SOUTH LAKE, Texas - A rapid decline in airline and hotel bookings has led Sabre to post a major fall in revenues for the first quarter of 2020.
The outbreak of the coronavirus has hit the travel technology and distribution company across all its metrics, with revenue down from US$1.05 billion in the first quarter of 2019 to $659 million in the corresponding three-month period in 2020.
The impact on Sabre's earnings will be seen as a bellwether (as it will for competitor Amadeus in a few weeks) as to how far-reaching COVID-19 has been on booking volumes across multiple sectors flowing through the distribution systems of the industry.
Sabre posted a loss of U$213 million in the first three months of 2020, flipping from a $57 million profit in Q1 2019.
The hardest hit area of the business is the core global distribution system, with revenue down by 45% year-over-year to US$428 million.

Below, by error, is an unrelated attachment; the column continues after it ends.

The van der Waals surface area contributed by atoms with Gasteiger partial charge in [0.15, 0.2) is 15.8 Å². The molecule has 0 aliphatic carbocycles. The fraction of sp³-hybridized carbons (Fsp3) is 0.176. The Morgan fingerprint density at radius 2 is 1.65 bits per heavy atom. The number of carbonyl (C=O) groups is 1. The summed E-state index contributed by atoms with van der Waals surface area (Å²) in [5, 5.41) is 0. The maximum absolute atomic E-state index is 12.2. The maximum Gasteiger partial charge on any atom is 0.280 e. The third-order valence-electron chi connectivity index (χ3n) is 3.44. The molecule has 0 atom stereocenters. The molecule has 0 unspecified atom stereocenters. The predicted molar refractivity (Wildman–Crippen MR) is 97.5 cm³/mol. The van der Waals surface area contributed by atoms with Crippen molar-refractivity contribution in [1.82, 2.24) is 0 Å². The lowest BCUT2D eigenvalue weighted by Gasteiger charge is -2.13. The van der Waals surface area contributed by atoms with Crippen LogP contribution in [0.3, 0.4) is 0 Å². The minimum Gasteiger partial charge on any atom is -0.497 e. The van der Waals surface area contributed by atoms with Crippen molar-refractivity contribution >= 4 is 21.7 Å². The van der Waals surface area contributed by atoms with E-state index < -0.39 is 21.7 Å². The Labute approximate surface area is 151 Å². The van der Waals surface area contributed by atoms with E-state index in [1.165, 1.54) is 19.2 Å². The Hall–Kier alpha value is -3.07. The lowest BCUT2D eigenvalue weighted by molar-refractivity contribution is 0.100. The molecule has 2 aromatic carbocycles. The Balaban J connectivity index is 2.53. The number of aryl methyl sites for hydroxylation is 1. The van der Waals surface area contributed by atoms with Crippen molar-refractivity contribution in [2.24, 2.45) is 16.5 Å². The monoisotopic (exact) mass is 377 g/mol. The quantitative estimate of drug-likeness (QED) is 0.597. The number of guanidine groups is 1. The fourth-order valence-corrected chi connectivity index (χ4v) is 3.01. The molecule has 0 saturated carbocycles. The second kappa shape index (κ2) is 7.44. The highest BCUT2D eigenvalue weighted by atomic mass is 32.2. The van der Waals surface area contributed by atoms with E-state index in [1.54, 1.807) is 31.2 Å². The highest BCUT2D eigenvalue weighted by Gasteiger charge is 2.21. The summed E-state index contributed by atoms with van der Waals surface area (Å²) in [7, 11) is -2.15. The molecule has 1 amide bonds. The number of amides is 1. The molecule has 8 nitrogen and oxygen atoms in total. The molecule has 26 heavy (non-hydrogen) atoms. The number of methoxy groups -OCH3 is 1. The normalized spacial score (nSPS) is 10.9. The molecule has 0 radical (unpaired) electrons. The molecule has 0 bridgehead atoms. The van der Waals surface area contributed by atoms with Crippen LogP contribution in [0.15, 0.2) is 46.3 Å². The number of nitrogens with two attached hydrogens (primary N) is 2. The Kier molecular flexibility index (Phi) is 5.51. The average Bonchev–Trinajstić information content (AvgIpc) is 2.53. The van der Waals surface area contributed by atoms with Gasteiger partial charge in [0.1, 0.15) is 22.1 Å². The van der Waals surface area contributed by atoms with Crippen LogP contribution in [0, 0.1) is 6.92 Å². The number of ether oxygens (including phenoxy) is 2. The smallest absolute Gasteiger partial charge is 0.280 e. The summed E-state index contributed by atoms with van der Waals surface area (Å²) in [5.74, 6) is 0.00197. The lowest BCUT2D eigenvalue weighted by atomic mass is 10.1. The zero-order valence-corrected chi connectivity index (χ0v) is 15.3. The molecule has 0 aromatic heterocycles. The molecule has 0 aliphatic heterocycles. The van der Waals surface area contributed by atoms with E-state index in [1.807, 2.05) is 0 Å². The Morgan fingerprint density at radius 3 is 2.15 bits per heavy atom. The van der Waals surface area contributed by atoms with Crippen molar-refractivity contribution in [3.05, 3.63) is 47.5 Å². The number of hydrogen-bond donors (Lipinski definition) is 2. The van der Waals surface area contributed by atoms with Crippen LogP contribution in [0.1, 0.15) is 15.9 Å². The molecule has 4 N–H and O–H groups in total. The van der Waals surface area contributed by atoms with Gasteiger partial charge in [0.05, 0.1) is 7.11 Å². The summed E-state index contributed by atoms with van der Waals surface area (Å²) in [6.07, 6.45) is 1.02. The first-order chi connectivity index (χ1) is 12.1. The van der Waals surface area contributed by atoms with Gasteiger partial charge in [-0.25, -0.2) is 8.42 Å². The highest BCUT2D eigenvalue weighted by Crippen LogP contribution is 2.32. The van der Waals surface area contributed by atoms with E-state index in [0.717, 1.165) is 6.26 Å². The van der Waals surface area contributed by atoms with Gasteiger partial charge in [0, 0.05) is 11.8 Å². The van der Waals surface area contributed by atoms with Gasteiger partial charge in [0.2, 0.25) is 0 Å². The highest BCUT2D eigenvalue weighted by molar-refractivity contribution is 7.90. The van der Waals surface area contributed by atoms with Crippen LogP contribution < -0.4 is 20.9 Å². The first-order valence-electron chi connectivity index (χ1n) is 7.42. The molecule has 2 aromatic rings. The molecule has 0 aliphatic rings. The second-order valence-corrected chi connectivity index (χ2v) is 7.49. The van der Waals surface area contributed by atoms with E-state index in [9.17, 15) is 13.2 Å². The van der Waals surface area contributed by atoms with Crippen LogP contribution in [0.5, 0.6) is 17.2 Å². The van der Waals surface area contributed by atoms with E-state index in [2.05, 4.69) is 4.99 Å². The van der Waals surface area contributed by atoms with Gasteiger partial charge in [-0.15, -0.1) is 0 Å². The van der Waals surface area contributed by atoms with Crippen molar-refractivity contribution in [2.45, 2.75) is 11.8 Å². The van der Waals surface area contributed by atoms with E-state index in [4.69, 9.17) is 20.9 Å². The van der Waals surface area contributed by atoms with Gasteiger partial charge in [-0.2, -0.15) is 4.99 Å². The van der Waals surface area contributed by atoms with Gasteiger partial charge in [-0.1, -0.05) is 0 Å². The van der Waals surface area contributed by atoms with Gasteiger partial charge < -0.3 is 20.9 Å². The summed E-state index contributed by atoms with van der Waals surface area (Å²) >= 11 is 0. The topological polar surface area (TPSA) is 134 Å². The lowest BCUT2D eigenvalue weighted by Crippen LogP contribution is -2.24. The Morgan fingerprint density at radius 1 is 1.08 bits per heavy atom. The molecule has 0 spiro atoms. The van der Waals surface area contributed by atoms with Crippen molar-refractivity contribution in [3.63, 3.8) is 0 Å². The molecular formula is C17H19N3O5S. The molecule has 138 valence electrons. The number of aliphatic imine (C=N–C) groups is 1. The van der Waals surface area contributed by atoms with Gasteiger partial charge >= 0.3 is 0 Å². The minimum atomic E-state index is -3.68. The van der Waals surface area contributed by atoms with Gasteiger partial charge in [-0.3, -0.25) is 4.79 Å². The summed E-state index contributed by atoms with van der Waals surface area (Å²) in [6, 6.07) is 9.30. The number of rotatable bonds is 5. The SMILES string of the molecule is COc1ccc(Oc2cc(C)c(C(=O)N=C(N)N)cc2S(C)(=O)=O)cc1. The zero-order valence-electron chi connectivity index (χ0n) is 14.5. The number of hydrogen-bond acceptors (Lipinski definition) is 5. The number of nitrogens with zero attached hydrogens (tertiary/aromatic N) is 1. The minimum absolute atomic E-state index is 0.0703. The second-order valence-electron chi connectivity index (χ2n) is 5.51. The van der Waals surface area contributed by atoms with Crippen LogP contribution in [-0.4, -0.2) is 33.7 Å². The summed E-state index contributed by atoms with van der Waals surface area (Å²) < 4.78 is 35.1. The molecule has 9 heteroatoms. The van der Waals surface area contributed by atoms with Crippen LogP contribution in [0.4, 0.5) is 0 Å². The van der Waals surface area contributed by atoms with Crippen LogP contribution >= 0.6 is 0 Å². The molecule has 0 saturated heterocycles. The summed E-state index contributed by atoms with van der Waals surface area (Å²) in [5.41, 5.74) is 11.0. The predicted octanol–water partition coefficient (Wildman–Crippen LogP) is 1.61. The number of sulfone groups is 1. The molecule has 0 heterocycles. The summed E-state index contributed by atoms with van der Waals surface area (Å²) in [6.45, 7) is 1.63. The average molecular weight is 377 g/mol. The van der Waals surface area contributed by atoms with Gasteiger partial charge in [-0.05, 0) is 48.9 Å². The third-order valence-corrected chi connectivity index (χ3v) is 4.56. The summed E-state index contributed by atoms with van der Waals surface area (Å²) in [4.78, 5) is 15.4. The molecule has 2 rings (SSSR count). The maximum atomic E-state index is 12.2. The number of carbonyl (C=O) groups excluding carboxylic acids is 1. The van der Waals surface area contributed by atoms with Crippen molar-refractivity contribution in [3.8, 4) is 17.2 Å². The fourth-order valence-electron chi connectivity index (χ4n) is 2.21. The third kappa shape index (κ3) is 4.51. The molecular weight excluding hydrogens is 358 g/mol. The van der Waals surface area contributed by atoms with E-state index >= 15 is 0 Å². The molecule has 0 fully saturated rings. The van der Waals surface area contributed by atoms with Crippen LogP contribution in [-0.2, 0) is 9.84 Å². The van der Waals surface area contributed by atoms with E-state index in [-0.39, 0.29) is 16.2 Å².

Airline Solutions fell by 16% to $80 million and the hospitality division by 19% to $59 million.
CEO Sean Menke says, "This is an unprecedented time of disruption in global travel. The COVID-19 pandemic represents a massive challenge to the travel industry.
"We are a global leader in the retailing, distribution and fulfillment of travel and a mission-critical solutions provider to the global travel industry.
"We've experienced a rapid decline in airline and hotel bookings, exacerbated by significant cancellations. The environment remains uncertain, with reductions in airline capacity and a volatile macro environment."
The company announced an initial US $200 million cost-cutting plan in March. A further $125 million in savings will be made through 2020 and additional cuts have not been ruled out, it says.
Some 85% of the company's revenue is tied directly to transaction volumes. New bookings fell by 70% year-over-year in March, it says.
The company adds that it has more than 18 months of liquidity available at a zero booking rate.
Sabre's recently axed plan to buy airline distribution platform Farelogix (after a UK regulator ruled against the deal) has cost the company some $46 million through a combination of fees and a breakup charge.